“As long as the roots are not severed, all is well. And all will be well in the garden.”
When a mentally challenged gardener (Peter Sellers) is forced to leave his lifelong home after his guardian’s passing, he is accidentally hit by a car owned by a wealthy woman (Shirley MacLaine) who takes him to her mansion to receive medical help and meet her dying husband (Melvyn Douglas). “Chance” (Sellers) — referred to by the couple as “Chauncey Gardener” — quickly impresses MacLaine and Douglas with his forthright simplicity, and an opportune meeting with the president (Jack Warden) gives him instant fame. What will Chance’s future hold in store for him and the nation?
Genres, Themes, Actors, and Directors:
- Hal Ashby Films
- Intellectually Disabled
- Melvyn Douglas Films
- Mistaken or Hidden Identities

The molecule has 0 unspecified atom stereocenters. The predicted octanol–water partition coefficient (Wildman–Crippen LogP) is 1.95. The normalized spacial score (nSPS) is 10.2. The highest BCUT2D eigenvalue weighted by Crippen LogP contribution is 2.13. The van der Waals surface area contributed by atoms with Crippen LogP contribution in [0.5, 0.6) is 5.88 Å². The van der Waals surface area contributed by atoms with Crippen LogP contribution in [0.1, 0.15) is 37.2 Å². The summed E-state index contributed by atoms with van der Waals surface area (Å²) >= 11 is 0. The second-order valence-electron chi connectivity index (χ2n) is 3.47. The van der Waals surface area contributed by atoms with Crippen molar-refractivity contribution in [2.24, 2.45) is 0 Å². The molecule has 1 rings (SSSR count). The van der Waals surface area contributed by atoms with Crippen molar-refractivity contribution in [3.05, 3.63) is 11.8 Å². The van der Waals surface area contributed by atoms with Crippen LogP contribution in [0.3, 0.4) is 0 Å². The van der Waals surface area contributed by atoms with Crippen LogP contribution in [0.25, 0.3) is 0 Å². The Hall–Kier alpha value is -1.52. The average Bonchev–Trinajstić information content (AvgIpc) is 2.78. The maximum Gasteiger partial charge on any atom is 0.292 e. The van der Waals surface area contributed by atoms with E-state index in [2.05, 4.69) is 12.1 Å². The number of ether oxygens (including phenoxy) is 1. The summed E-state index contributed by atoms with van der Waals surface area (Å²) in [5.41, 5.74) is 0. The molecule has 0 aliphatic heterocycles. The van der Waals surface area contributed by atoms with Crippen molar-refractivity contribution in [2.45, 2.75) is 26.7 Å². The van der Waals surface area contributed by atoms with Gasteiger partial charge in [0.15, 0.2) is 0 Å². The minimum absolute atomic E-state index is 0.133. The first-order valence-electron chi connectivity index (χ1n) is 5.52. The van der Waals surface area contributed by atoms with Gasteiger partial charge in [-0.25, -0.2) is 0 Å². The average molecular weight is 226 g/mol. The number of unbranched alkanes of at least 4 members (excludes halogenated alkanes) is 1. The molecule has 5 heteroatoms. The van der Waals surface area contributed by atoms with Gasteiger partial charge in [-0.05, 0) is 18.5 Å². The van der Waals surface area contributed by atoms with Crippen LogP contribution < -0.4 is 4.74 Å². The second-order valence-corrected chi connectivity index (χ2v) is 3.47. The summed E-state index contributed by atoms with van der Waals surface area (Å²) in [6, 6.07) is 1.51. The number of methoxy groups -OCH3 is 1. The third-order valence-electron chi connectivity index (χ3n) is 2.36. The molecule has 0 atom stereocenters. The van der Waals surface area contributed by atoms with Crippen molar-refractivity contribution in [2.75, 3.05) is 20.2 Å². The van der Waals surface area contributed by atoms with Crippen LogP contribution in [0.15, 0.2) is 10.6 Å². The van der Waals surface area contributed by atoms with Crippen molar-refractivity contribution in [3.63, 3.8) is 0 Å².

- Peter Sellers Films
- Shirley MacLaine Films
Hal Ashby’s adaptation of Jerzy Kosinski’s novel became Peter Sellers’ swan song — his next-to-last film before dying from a heart attack at the age of 54. Thankfully, it’s a fitting and honorable role for Sellers, allowing him to portray a much wiser, less hectic character than usual — someone able to pass his unique gifts along simply by being himself. There’s a surprising amount of humor gleaned from the central premise of Chance being an interpretive slate for whatever people choose to make of his utterings; only his former colleague (Ruth Attaway) knows how “feeble-minded” he really is, and just one other person — Douglas’s doctor (Richard Dysart) — suspects anything. Caleb Deschanel’s cinematography perfectly captures the grandeur of the Rands’ existence in a truly palatial mansion, large enough to house a hospital unit within it. Chance’s chance meeting with MacLaine can easily be seen as a divine — perhaps even Biblical — opportunity to allow Americans to connect in an out-of-the-box way; we may need our own “Chauncey Gardener” right around now to help heal our nation…
Redeeming Qualities and Moments:
- Peter Sellers as Chance
- Shirley MacLaine as Eve Rand
- Melvyn Douglas as Ben Rand
- Caleb Deschanel’s cinematography
Yes, for Sellers’ performance and as an all-around good show.